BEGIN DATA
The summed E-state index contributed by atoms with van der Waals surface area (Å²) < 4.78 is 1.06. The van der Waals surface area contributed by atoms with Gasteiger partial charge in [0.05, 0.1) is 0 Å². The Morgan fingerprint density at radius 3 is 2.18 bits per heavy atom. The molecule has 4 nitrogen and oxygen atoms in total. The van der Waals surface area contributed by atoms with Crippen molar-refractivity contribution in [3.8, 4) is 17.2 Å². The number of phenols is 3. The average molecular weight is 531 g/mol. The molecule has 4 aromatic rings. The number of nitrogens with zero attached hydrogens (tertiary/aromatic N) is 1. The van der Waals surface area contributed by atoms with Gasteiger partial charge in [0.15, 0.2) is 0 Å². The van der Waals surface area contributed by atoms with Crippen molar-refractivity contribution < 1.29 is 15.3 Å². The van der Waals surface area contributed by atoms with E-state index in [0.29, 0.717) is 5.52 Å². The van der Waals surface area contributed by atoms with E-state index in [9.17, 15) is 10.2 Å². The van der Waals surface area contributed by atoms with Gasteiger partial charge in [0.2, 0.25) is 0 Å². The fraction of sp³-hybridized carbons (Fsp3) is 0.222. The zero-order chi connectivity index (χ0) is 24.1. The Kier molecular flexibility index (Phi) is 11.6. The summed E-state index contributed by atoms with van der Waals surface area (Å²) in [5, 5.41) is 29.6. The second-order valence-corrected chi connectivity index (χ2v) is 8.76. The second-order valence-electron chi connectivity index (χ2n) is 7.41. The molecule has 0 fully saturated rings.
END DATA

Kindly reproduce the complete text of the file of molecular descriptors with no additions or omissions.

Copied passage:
The summed E-state index contributed by atoms with van der Waals surface area (Å²) < 4.78 is 1.06. The van der Waals surface area contributed by atoms with Gasteiger partial charge in [0.05, 0.1) is 0 Å². The Morgan fingerprint density at radius 3 is 2.18 bits per heavy atom. The molecule has 4 nitrogen and oxygen atoms in total. The van der Waals surface area contributed by atoms with Crippen molar-refractivity contribution in [3.8, 4) is 17.2 Å². The number of phenols is 3. The average molecular weight is 531 g/mol. The molecule has 4 aromatic rings. The number of nitrogens with zero attached hydrogens (tertiary/aromatic N) is 1. The van der Waals surface area contributed by atoms with Gasteiger partial charge in [0.15, 0.2) is 0 Å². The van der Waals surface area contributed by atoms with Crippen molar-refractivity contribution < 1.29 is 15.3 Å². The van der Waals surface area contributed by atoms with E-state index in [0.29, 0.717) is 5.52 Å². The van der Waals surface area contributed by atoms with E-state index in [9.17, 15) is 10.2 Å². The van der Waals surface area contributed by atoms with Gasteiger partial charge in [0.2, 0.25) is 0 Å². The fraction of sp³-hybridized carbons (Fsp3) is 0.222. The zero-order chi connectivity index (χ0) is 24.1. The Kier molecular flexibility index (Phi) is 11.6. The summed E-state index contributed by atoms with van der Waals surface area (Å²) in [5, 5.41) is 29.6. The second-order valence-corrected chi connectivity index (χ2v) is 8.76. The second-order valence-electron chi connectivity index (χ2n) is 7.41. The molecule has 0 fully saturated rings.